The third session of Experimental Cinema screenings (and my second), Gallery Beyond showcased the last four of Avant-Garde movies they had chosen to screen. I say chosen to screen because the Avant-Garde Collection (from which the movies are being shown) is a much wider collection comprising many more movies than time would have allowed them to show.

The four movies screened were:

  • Regen (Rain) (Netherlands, 1929) directed by Joris Ivens, 14 minutes: This is a movie every Bombayite would love to watch, especially if you’ve grown up watching the rain and what gentle poetry it can create on the streets and in the minds of men. If you can catch this short film anytime, please do so. It is a lovely evocation of rain in Amsterdam and how people react to it. Perhaps the most lyrical of all Avant-Garde movies, it is for the best that it is a silent movie. The gentle strumming of the guitar throughout the movie is the only sound the movie has. It is the director’s best documentary before he moved on to doing political documentaries. It is now my favorite documentary; when you have watched it, it will be yours too.
  • H2O (US, 1929) directed by Ralph Steiner, 12 minutes: This movie demonstrates what light can do with surfaces, especially with water. An intensive exploration of the play between light and water, it soon delves into abstractions leaving the consciousness of the existence of water behind. Recommended only if you love the sort of cinema that academics can argue and debate over.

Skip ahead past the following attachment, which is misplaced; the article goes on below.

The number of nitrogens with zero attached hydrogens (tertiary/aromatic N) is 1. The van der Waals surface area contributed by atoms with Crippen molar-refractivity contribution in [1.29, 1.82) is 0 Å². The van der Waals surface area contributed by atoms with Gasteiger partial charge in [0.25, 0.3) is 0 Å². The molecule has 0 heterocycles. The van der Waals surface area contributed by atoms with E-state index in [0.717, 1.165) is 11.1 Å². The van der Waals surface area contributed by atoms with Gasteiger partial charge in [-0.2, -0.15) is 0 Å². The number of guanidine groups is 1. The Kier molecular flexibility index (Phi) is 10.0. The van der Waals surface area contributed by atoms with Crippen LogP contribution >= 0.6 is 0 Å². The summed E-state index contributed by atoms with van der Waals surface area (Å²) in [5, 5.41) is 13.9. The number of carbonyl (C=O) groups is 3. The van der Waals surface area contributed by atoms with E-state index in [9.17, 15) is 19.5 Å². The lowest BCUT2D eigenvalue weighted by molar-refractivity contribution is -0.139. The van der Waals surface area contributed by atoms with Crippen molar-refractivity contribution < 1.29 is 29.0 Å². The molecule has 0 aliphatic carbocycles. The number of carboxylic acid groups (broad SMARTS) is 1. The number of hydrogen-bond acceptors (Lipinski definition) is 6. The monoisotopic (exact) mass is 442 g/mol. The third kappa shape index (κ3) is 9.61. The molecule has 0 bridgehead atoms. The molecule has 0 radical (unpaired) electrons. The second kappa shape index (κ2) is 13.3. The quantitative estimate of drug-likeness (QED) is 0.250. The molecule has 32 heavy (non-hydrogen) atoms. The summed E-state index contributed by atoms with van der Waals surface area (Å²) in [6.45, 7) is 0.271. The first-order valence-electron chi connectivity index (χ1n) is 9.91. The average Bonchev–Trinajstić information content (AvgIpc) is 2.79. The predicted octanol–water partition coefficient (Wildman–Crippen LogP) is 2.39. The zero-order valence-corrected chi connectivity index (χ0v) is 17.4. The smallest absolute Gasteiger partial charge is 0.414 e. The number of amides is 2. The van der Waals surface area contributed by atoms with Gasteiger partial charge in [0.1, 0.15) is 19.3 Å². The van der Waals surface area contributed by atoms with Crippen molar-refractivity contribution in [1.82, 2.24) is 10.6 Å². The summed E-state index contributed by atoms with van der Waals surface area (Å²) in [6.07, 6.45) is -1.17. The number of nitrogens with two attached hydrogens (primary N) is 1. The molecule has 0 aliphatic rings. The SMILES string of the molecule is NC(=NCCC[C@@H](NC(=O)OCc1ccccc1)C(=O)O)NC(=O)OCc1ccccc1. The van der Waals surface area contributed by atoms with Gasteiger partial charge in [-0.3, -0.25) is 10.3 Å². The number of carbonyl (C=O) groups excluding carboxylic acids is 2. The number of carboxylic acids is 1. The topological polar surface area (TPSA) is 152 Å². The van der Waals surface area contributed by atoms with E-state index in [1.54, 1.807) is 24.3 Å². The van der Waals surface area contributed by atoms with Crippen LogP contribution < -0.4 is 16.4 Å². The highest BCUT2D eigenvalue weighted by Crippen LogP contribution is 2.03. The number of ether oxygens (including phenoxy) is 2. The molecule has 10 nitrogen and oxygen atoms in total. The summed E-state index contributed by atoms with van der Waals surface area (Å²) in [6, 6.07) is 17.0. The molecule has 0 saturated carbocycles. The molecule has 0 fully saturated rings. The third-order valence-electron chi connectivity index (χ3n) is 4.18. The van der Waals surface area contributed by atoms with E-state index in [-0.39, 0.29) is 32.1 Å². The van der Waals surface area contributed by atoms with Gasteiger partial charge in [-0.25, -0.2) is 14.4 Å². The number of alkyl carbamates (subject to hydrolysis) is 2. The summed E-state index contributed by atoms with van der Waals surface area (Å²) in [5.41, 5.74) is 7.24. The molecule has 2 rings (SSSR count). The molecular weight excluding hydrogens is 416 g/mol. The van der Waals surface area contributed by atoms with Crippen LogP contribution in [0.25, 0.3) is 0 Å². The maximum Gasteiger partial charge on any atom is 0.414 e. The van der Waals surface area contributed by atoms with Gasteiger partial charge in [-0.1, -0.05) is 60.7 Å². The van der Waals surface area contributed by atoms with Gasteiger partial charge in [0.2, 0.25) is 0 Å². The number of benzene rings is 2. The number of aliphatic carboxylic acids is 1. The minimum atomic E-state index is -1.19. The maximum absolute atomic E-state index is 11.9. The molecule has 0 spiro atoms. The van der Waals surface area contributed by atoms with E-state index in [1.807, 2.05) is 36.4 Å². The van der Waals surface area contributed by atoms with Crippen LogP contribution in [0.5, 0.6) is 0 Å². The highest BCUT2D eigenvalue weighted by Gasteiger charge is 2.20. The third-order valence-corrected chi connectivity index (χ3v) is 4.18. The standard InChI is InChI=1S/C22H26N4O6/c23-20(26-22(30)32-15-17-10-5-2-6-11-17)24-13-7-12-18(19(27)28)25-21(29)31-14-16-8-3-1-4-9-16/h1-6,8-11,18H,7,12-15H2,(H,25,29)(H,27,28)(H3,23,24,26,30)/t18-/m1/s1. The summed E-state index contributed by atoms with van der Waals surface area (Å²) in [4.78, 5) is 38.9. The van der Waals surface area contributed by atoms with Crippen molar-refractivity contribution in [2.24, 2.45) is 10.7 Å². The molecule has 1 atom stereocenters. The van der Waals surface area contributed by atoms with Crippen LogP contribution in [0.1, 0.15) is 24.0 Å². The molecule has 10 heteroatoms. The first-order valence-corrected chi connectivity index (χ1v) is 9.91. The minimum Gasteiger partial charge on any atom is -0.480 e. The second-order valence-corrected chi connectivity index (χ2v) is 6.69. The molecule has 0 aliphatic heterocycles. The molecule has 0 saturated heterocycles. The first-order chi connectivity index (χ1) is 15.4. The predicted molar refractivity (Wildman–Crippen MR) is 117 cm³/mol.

• Even - As You And I (US, 1937) directed by Roger Barlow, Harry Hay, and LeRoy Robbins, 12 minutes: A story of how three directors, fed up with the traditional boy meets girl plot, decide to create a surreal movie for a competition. A funny take on surrealism, it shows the three directors shooting the movie from every angle, even inside drains and on electricity poles. Finally when they are done with the movie, the deadline for the contest has already passed. The movie ends with them seeing the ad for another competition of surreal cinema.
  • Ballet Méchanique (France, 1924) directed by Fernand Leger, 11 minutes: The only movie which I did not like, perhaps for lack of knowledge. It shows different objects in repetitive motion and from different perspectives. I have to agree that this was perhaps the most experimental of the experimental genre.

After the four movies one of which was a spoof of surreal cinema, an anthology of surreal cinema was screened. Then two of Luis Bunuel’s movies - Un Chien Andalou and L’Age D’Or both of which were absolutely likeable classics. I’d not planned to sit through them but saw them anyway.

However, there was a noisy crowd to watch the movies with cells ringing and whispers doing the rounds and the shifting of chairs and the moving of people and one guy even suppressing his laughter at his simple comprehension of the complexity of L’Age D’Or, unlike my first time when the screening hall was perfectly calm and silent and it was fun watching the great movies.